Nanosponges Can Soak Up Oil Spills

A handy reusable nanosponge has been developed that can quickly absorb oil spilled in water and can be manipulated by magnets.

A team of researchers from Rice University and Penn State University working in conjunction with colleagues at laboratories in the U.S., Spain, Belgium and Japan have developed the nanosponge material using a process similar to that which is used to grow multiwalled carbon nanotubes.

In order to turn what is essentially a set of tubes with no real connections between each other into a sponge, they added boron, which changes the way that the nanotubes grow. Instead of growing straight up, the nanotubes develop kinks and elbows and covalent bonds form between the tubes. The nanosponges, which are 99 percent air, are the end result.

The nanosponges have two distinct properties that make them useful for cleaning up oil spills: they are superhydrophobic (they repel water, which makes them float very well) and they are oleophilic (they are attracted to oils). Another benefit is they can be wrung out and reused – in laboratory tests, the nanosponges retained their elastic property after 10,000 compressions. The oil can also be burned off from within the sponge before reuse.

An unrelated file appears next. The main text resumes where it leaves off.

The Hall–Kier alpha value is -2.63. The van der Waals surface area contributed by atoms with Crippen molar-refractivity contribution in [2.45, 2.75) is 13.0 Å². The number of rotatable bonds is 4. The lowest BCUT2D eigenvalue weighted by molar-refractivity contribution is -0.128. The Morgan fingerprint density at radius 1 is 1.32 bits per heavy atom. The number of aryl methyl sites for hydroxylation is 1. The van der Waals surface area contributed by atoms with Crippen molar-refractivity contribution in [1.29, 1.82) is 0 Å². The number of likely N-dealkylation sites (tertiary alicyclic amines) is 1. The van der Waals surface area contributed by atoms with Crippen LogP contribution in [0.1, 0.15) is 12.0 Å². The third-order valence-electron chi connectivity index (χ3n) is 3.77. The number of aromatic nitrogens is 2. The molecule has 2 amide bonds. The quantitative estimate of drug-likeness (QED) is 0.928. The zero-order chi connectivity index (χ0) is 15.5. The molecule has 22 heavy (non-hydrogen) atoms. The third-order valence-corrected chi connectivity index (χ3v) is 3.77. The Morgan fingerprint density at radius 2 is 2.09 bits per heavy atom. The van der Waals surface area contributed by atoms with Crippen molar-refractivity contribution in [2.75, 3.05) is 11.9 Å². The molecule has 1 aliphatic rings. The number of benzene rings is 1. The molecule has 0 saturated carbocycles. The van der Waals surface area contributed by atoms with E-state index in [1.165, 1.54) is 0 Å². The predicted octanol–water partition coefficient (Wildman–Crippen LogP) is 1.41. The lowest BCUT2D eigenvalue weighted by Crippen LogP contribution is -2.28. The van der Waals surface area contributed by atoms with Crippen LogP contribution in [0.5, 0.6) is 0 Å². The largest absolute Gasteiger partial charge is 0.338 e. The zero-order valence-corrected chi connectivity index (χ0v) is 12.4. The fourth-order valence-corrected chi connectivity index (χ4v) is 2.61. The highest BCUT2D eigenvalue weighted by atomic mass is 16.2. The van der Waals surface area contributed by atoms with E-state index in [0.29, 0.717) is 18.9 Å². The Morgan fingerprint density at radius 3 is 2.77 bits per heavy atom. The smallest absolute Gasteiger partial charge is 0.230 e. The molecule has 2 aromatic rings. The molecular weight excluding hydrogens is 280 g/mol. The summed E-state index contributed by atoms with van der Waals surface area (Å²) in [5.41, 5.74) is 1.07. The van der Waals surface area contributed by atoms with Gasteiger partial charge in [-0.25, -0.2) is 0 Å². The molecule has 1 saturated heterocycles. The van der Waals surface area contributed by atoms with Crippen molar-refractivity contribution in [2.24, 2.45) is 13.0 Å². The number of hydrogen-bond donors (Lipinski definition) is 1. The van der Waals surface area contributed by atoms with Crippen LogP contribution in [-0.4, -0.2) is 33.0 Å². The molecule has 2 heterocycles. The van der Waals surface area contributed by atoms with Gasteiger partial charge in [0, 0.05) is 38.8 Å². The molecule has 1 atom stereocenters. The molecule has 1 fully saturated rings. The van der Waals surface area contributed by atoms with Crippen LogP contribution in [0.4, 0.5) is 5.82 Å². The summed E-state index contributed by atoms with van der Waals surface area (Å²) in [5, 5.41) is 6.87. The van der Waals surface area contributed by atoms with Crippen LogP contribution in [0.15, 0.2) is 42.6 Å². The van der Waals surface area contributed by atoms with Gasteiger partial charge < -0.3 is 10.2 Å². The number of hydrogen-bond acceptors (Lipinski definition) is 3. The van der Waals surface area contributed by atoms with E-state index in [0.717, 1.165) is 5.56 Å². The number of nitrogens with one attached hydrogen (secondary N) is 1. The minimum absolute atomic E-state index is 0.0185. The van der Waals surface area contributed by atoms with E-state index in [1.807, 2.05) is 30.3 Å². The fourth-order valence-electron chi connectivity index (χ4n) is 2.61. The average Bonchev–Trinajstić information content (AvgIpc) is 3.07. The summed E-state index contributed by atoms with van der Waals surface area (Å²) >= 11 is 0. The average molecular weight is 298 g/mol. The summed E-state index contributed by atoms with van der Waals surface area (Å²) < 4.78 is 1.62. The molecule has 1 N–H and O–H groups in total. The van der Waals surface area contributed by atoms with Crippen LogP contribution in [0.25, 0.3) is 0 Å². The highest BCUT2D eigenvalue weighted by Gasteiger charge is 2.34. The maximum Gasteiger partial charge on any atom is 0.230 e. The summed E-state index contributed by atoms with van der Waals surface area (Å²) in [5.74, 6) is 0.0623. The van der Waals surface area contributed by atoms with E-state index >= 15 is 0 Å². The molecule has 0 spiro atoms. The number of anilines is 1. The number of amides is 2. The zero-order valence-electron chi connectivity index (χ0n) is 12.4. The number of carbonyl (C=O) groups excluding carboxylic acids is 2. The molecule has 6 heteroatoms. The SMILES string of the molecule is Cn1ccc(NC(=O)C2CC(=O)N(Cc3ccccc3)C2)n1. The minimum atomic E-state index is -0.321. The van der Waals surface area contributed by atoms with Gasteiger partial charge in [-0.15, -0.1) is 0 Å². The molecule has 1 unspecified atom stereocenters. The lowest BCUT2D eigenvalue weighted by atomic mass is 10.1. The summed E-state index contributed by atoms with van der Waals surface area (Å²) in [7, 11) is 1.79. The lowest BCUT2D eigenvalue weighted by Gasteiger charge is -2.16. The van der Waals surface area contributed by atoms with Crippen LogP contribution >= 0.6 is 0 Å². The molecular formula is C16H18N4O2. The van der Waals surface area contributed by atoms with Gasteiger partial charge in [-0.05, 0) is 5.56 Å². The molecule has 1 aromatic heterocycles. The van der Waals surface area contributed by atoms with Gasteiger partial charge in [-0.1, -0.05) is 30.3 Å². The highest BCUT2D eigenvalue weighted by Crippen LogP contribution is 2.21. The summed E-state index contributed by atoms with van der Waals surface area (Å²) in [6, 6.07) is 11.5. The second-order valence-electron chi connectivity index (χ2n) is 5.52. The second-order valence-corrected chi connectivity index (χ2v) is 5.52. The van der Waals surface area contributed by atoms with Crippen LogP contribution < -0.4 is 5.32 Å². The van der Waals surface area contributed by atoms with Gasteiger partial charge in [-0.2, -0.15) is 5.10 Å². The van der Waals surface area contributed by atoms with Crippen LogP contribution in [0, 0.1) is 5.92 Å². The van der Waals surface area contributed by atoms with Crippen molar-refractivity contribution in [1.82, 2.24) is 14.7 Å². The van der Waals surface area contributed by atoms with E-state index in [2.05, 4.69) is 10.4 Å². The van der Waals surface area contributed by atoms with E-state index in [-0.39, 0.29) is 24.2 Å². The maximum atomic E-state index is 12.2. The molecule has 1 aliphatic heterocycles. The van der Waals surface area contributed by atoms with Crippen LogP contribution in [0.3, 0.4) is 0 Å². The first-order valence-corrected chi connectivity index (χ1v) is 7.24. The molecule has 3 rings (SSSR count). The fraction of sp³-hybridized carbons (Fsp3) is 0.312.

The magnetic property of the nanosponges offers two potential benefits: the sponges can be moved magnetically, allowing a clean-up team to direct an oil spill using strategically placed sponges; and the sponges can be collected magnetically, which allows for efficient retrieval.

Rice graduate student Daniel Hashim explained that the super-low density of the nanosponges gives them a high volume that is able to absorb more than a hundred times their weight in oil. The next challenge for Hashim is to develop a technique for welding large sheets of nanosponges together, which would make them more effective in mopping up surface spills.

Yet the research team believes their new material could have a variety of uses beyond cleaning up oil spills. Penn State University professor Mauricio Terrones suggested that they could be used to produce batteries that are lighter and more efficient, or could be scaffolds for bone-tissue regeneration, and could be impregnated with polymers to produce strong lightweight composites for use in automobiles and aircraft.

If you want to read more about nanosponges, the team has published the study results in the article, “Covalently bonded three-dimensional carbon nanotube solids via boron induced nanojunctions” on Scientific Reports, an open access section of Nature.

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